2015 was an eventful year here at PrivateFly and for the business aviation industry. Market conditions were challenging overall, particularly in Europe (with unrest in Russia, Turkey and Eastern Europe continuing to dent demand) which is still showing a slight decline overall (0.8%) year on year.

But here at PrivateFly we managed to achieve significant year-on-year growth – both in Europe and in the US, where our customer base grew rapidly (it now accounts for 25% of our flights).

Private jet customers are increasingly looking to move online and to move to charter, now that new business models are making this so much easier than ever before. And at PrivateFly, we continued to lead this innovation in 2015, and look forward to doing so again this year.

These are some of the industry trends and developments I am looking out for in 2016.

1. Recovery will continue in the US, with Europe split

The USA is of course the biggest and most established global market and, after a modest 1.3% growth in 2015, I predict we’ll see a continued upswing in 2016. More business moving back, means more private jet demand. And we’ll see more US private jet customers flying internationally, including to Cuba.

Legacy 500

Recovery in 2016 will lead to some customers choosing larger aircraft, such as the Legacy 500

Much of Europe saw encouraging recovery signs in 2015 (with 2.8% growth in the Western segment). So I expect to see continued resilience in 2016 in the major markets of France and the UK, and smaller growth markets such as Spain and Scandinavia. Germany is also starting to see some recovery at last, following a difficult couple of years.

I expect to see this increased confidence also leading to some customers upgrading to a larger category aircraft, so we’ll see the average spend per hour increasing.

But with the major market of Russia still likely to be in decline, overall we’ll still likely see just a modest growth picture for Europe overall.

2. The industry will move further towards 24-hour access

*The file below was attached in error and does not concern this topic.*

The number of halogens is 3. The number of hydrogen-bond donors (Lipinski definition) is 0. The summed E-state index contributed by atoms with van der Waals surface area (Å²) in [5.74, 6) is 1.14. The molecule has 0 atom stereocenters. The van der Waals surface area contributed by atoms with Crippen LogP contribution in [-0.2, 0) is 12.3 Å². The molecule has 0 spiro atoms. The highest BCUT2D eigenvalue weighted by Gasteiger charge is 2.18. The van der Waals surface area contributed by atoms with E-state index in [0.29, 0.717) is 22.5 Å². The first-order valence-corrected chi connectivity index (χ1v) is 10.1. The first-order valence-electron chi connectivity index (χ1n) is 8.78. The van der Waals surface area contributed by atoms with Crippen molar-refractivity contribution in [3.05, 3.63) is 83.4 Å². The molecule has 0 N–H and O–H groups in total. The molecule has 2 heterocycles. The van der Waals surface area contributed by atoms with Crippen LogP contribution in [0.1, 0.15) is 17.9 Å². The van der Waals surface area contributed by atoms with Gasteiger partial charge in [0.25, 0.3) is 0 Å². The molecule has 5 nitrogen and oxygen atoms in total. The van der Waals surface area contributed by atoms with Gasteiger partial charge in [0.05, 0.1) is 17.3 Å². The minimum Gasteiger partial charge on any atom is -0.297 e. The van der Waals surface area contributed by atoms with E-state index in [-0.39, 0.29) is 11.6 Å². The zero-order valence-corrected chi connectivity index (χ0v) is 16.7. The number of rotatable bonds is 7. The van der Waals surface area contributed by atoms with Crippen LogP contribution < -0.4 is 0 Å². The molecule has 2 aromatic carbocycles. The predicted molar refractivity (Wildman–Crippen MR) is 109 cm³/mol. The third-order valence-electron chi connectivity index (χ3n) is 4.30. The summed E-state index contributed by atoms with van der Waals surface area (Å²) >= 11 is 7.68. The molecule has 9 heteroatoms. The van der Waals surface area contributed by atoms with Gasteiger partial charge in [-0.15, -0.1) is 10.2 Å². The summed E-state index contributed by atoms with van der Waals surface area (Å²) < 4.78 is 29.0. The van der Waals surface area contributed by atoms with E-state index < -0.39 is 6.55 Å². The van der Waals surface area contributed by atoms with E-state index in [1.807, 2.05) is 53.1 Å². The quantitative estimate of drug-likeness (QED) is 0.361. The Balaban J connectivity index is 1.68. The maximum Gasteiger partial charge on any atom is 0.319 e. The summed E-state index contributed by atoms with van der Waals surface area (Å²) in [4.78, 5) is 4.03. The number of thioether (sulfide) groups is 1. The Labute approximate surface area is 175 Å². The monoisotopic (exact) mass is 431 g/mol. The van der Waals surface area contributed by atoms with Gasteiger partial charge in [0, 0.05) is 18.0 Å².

While we operate around-the-clock at PrivateFly, aircraft are not able to land or take off at all airports throughout the night. Some are open 24 hours for private jets, but others are not, largely due to noise concerns over residential areas.

But with industry recovery set to continue in 2016, there will more pressure on runway slots. And with private aviation so much about ease and flexibility, more and more customers are looking to fly at night or very early in the morning.

So I think we’ll see a number of airports reviewing their opening hours this year. Careful planning on routings and giving priority to quieter, new aircraft means it is possible to negotiate – as we have seen at London Biggin Hill.

Citation Latitude_sunset

More customers want to fly at night

It would be great if Geneva was one of them. The second busiest airport for private jets in Europe, Geneva has the most pressure on its availability. Always popular, it can easily reach sell-out status at peak times, such as during the ski season or around major events.

And unlike no.1 airport Paris Le Bourget, it is also an airline airport, so private jets have to compete for runway space with the airport’s airline customers. There is no other airport in Europe where airline and business aviation flights compete so fiercely for space.